An auction is a chance for someone selling property -- a Picasso, a race horse, an apartment building -- to find a new buyer. With multiple people competing for the same item, sellers hope the price rises above what a private sale would bring in. For their part, the bidders hope they can pick up something at a bargain price. It's a gamble on both sides.
Reason for Auctions
One reason for auctions is speed. If someone wants to sell fast, bringing the potential buyers together with all the items for sale is a good way to do it. If a family has a set date to move or a business plans to close by a given date, auctioning off property may get rid of it profitably before the clock runs out. Foreclosure auctions let a bank or local government sell off real estate fast and get cash in exchange.
The Auction Process
Typically, the auctioneer opens by describing the item for sale and suggesting a starting bid. If nobody bites, the auctioneer lowers the starting bid until she gets a response. Bidders then take turns offering higher and higher bids until someone makes an offer nobody's willing to top. The winning bidder becomes the legal owner, and must settle the bill and collect her property before leaving. A typical auction may involve dozens of different items.
Some sellers, worried about losing money, will set a minimum bid price. If the minimum is $1,000, say, an $800 top bid won't win the item. The price is secret, so nobody knows just how much they have to bid. Some auction houses allow absentee bids, where the bidder sends his offer to the auctioneer in advance. A proxy bidder submits a maximum offer to the auction house in advance. Every time someone else bids, the proxy automatically goes up to top it unless and until the bidding goes above the maximum.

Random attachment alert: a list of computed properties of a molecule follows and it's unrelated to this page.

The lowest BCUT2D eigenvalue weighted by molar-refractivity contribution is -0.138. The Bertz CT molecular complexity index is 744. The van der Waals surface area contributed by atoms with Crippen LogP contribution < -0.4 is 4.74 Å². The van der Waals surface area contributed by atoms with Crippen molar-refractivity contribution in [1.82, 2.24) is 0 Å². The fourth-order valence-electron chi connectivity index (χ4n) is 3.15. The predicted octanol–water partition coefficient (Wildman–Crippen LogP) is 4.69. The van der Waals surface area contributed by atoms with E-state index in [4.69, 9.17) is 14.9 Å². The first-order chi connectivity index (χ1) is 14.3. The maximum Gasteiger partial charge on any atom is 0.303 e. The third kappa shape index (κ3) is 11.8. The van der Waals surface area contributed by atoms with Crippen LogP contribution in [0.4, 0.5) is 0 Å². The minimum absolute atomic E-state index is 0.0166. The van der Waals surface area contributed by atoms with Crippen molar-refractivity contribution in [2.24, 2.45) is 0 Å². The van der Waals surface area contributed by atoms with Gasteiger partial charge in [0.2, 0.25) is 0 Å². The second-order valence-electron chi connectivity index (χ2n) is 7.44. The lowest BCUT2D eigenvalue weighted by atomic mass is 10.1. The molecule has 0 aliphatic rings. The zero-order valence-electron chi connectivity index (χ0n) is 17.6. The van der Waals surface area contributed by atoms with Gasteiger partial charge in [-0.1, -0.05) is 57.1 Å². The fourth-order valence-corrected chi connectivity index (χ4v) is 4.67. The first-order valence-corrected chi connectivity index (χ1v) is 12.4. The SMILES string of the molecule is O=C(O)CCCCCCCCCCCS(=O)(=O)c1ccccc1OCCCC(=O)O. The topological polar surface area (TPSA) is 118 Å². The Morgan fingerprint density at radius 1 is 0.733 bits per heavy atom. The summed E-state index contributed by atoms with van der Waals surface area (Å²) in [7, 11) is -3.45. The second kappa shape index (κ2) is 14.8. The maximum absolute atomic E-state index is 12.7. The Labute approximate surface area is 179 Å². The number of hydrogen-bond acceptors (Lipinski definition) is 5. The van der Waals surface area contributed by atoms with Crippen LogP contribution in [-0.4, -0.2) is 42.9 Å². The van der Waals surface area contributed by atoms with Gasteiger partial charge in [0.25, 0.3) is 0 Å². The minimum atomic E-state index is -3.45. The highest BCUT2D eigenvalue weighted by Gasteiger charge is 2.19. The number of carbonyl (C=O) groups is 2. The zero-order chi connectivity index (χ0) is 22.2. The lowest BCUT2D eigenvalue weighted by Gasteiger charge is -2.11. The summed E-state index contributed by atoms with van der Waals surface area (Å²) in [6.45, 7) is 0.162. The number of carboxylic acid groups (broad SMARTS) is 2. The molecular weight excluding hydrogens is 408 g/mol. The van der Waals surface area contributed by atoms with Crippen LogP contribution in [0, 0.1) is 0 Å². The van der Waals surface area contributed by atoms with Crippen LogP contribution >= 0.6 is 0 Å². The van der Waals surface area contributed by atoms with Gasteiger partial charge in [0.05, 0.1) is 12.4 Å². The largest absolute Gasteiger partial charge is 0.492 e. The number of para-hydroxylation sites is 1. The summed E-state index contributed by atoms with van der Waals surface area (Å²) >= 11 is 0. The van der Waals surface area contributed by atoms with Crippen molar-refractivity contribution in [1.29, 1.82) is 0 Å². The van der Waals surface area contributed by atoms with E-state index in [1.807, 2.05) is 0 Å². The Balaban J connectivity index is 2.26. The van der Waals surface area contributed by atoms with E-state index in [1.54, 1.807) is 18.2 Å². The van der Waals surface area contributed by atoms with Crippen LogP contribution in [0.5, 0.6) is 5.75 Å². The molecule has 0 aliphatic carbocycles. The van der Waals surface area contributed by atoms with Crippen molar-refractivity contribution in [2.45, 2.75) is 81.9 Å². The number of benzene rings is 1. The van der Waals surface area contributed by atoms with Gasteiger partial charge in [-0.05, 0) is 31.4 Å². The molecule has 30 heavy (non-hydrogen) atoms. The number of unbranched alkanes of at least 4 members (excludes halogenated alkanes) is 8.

The Auction House
The auction house's take may be as much as a 20 percent commission on the sale price. In return for the money they not only organize the auction, they promote it in advance with advertising and catalog sales. The auction house also vets the buyers, requiring they register and -- in the case of big-ticket items -- show proof they can afford to pay for their items. During the bidding, the auctioneer watches for calls or signs from the audience and keeps track of who has the current high bid.
The Online Auction
Sellers can and do auction off anything from a Babe Ruth card to a house on the Internet. On a typical auction site, such as eBay, the seller posts pictures and information, sets a starting bid price and gives the beginning and ending times for the auction. Unlike a bricks-and-mortar auction, the bidding can stretch to a week or more. The winner sends payment and the seller mails her the item or transfers title. Some online auctions follow different formats. Know the rules before you bid or you may be hit with unexpected costs.
- Ted's Valley Auction: Auction Information
- Raleigh Auction and Estate Sales: How Auctions Work
- Auction Guide: Traditional Auction Tips
- Slate: How Does a Sotheby's Art Auction Work?
- Citizens Advice Bureau: Buying at an Online Auction — How it Works
- Federal Trade Commission: Online Penny Auctions
- Realtor: How to Buy a House at Auction